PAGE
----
Please don’t reject me. There is little I can do without you, without your determination to not give up. Take good care of us and of yourself. I need you very much, especially now.

Love,
Your Wounded Brain

©1996 Stephanie St. Claire

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16
Aug
13

Married to a Brain Aneurysm/AVM Survivor

Written by: Joe Niekro Foundation Board Member/Patient Advocate and Brain Aneurysm Survivor, Kimberly Chapman

Rarely do couples foresee or imagine a brain aneurysm/AVM in their future when they commit to “for better or worse, in sickness and in health, til death do us part”.  Yet, it is estimated that 6 million people in the US have a brain aneurysm with over a quarter sustaining severe brain deficits.

Nothing can be more physically and emotionally demanding and burdensome than the trials a spouse faces once their partner is diagnosed with an aneurysm/AVM.  Spouses, more than any other member of the family, are often confronted with the most difficult issues. When a partner becomes brain injured, roles and duties within the family structure are often permanently changed.  Non-injured spouses are often perplexed to figure out methods to resolve ways to maintain income, family issues, their own needs, household management, and conflicts over medical care and treatments.   It is not uncommon for spouses who’ve become caretakers to feel like their marriage has altered drastically since their partner incurred a brain aneurysm/AVM.  Traumatic or severe brain injuries can cause a great deal of stress and disruption to marriage. When a partner becomes a caregiver to the other, they often feel like they are now in an unequal marriage with resentment arising from both sides.

The cognitive and behavioral changes associated with brain aneurysm/AVM alter the survivor, as a person and a partner. It’s not unusual for the survivor to have new personality traits, anxieties, limitations, mood variations, frustration tolerances, and lack of self-control; which only further complicates the situation.  Spouses become surprised by how these changes in the survivor will alter the status of the marriage altogether. These changes have led many spouses to state they feel like they are “married to a stranger” or not married to the person they fell in love with. Often the non-injured spouse is left trying to figure out how to incorporate their partner into the already well-established family structure.  Sometimes consequences of the brain injury require the survivor need supervision and too often the spouse is forced to take on a parental role in which discomfort and tension is felt by both partners.  Some spouses accept the role of caregiver and are willing to surrender the previous role of equal partner within the marriage.  But the task of coping with the role of caretaker is a lonely and challenging one.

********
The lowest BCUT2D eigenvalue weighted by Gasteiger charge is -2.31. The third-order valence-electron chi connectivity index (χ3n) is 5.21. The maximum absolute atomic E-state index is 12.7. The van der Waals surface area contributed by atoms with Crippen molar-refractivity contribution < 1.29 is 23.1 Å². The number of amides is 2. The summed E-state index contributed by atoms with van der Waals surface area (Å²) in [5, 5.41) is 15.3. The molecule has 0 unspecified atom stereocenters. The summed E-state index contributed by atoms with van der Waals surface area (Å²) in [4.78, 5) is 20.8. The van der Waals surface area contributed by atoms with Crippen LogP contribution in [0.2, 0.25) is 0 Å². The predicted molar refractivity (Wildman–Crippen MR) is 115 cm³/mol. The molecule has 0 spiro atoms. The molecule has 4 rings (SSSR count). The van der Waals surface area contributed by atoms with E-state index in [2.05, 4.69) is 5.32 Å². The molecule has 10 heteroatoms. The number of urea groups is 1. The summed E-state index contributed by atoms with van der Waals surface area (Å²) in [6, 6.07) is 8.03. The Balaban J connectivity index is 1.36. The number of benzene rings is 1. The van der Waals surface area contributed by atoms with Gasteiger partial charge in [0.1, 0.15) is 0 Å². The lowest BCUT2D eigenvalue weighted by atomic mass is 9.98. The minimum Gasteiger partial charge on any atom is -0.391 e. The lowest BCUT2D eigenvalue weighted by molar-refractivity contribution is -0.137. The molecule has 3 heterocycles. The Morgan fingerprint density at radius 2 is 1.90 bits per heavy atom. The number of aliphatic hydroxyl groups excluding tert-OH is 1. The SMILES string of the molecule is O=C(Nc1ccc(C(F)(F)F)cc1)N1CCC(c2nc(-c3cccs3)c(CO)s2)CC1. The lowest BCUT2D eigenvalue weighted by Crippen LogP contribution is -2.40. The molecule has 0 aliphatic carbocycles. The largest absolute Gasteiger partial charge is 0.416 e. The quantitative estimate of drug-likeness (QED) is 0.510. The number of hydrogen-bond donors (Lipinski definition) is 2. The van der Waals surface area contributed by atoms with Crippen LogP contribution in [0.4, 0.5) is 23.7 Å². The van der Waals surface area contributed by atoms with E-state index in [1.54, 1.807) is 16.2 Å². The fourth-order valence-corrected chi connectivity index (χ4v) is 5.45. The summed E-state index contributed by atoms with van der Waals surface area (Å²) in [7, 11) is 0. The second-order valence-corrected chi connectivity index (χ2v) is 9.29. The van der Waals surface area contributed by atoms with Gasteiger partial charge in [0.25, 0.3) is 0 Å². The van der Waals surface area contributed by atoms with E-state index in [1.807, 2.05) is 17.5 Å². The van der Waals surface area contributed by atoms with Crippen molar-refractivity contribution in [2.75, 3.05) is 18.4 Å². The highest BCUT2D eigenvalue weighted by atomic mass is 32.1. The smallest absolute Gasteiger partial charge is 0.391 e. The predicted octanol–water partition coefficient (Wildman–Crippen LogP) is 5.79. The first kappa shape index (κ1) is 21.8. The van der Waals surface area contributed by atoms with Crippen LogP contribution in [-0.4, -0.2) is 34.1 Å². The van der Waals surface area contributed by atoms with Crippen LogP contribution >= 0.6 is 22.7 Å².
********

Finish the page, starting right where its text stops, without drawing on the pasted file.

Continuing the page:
Way too often, when a brain aneurysm/AVM survivor returns home from the hospital, the spouse doesn’t fully understand how much time and energy they will be spent playing the role of caregiver. Nor are they equipped with enough information about the long-term effects of brain damage.  It can go unnoticed by extended family members, the amount of dependency placed on the non-injured spouse.  They rarely see the sacrifices made by the spouse to help their loved one make a better recovery or enjoy a better quality of life. It is not uncommon for very little support and assistance to be offered by outside family members, which result in a strained relationship between the caretaking spouse and family over the lack of assistant they receive.

Spouses of the survivor will elude get-togethers with couples they once socialized before the injury occurred.  Reluctance to place the injured spouse in social gatherings could be due to the survivor’s irregular or embarrassing behavior.  Over time, those once considered to be “close friends” might begin to migrate away.  A woman in our online forum stated, “I’m married, but since my husband’s behavior can be similar to the ups and downs of a roller coaster, the invites from our friends stopped long ago.”  Isolation and loneliness becomes an issue for both spouses in the marriage.  The non-injured partner must now make an effort to find sources of social connections for both partners.